Start with the values show above: an Amount of 58%; a Radius of 0.9 pixels; a Threshold of 1 levels. Be aware that you can definitely overdo the sharpening process; if you start to see white lines (halos) around objects in your photo, you know you’ve gone way too far.
Click Okay, then with the image still open, move on to optimizing the image
Optimizing Images for the Web
Choose File>Save for Web & Devices (Photoshop)
Choose File>Save for Web (Photoshop Elements)
The Save for Web dialog box (shown below) allows you to preview the effects of the optimization options, while comparing it the the original.
The screen shot above is the image open in the Save for Web screen.
The original is on the left and a preview for the optimization is shown on the right.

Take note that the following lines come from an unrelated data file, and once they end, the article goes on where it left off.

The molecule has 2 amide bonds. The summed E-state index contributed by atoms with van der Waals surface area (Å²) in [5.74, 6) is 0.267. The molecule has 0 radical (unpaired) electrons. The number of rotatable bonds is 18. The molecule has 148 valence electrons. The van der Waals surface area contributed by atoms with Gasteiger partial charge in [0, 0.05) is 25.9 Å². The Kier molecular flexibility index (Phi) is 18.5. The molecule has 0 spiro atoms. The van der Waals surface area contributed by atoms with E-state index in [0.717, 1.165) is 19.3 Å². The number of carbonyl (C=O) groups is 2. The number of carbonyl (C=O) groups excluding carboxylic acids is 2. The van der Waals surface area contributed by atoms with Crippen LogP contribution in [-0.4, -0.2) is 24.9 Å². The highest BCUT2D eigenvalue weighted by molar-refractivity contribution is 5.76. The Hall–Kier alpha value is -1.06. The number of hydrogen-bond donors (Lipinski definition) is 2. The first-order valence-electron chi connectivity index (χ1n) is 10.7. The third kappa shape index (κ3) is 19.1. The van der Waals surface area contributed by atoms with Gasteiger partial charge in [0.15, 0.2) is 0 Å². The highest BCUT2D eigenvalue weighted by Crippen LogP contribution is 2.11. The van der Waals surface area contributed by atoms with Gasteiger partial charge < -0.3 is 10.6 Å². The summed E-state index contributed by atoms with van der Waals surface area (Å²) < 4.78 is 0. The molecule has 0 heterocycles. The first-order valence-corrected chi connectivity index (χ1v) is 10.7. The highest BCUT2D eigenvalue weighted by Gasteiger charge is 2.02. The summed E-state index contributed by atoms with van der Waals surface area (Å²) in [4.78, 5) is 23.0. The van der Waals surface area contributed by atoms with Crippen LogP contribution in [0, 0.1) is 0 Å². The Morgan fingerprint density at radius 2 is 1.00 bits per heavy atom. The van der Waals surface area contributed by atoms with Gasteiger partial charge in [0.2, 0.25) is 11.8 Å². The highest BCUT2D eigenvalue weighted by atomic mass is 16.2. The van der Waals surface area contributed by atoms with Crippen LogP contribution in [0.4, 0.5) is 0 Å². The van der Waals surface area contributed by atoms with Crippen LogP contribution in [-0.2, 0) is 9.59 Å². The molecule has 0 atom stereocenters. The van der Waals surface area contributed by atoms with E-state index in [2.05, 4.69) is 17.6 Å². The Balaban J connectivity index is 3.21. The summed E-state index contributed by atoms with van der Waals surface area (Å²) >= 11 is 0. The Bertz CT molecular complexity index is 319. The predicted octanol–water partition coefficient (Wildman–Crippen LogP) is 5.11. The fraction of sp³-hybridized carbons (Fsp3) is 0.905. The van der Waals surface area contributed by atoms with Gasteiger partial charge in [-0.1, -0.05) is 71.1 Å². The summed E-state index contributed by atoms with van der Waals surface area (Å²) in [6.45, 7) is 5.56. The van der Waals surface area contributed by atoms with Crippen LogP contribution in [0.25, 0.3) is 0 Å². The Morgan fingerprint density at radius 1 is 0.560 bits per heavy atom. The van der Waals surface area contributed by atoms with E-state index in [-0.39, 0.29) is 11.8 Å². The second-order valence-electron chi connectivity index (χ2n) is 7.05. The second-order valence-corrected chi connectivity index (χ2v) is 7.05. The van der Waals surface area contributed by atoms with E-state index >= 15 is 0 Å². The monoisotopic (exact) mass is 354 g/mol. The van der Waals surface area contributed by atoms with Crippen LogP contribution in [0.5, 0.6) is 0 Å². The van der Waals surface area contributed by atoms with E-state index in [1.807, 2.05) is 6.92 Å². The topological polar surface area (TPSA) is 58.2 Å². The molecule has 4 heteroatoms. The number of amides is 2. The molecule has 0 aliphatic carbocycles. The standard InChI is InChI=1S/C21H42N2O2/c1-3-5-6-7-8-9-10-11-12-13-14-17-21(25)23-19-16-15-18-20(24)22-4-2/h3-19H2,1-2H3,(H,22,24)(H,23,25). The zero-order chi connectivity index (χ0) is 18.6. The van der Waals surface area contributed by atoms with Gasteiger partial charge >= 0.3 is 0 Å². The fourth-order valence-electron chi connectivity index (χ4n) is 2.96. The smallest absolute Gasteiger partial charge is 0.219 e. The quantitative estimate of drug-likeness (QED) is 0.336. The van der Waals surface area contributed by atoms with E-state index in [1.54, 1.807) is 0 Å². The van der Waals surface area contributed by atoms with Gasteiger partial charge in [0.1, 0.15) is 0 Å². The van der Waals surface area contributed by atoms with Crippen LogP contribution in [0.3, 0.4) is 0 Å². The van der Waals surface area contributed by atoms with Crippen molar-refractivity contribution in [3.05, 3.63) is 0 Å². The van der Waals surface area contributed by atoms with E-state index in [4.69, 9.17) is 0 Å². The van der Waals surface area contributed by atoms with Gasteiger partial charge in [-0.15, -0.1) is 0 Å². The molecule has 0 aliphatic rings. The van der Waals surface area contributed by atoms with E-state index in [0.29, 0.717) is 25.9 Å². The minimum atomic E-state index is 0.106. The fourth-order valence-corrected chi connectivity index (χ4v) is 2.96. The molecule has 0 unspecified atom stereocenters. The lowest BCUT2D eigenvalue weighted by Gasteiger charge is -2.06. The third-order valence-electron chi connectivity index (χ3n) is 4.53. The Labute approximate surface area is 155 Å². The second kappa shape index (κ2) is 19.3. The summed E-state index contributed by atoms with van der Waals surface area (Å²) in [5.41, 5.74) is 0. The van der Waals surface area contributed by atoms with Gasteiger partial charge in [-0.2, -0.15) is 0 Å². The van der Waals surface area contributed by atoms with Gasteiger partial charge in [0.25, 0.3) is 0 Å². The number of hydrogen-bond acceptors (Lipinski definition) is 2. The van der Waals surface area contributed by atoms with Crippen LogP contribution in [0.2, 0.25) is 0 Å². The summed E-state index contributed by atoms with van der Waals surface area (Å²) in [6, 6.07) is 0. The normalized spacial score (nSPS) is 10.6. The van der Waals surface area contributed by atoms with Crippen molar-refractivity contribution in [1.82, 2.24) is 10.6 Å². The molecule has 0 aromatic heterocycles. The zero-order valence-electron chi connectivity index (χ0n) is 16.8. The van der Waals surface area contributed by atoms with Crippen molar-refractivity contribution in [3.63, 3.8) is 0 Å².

Work with the drop down menu to choose a level of quality (low to maximum) while previewing your resized image on the right. You can also use the “Quality” slider to drag the bar for reduction.
While you are resizing keep an eye on the file size and try to reduce as much as possible with out losing image quality.
Select the metadata you want to have embedded in the image. I usually select “All Except Camera Info”. If you are a photographer you may wish to include this. In that case select “All” from the drop down menu.
Click save and on the next popup, navigate to the folder that you created for your website images and over write the image file of the same name. Photoshop will prompt you to “replace” the file with the new one, click replace.
When the screen closes you are taken back to the main screen where you can close the image. There will be no prompting to save this image because you just did.
Saving the File Info in older versions of Photoshop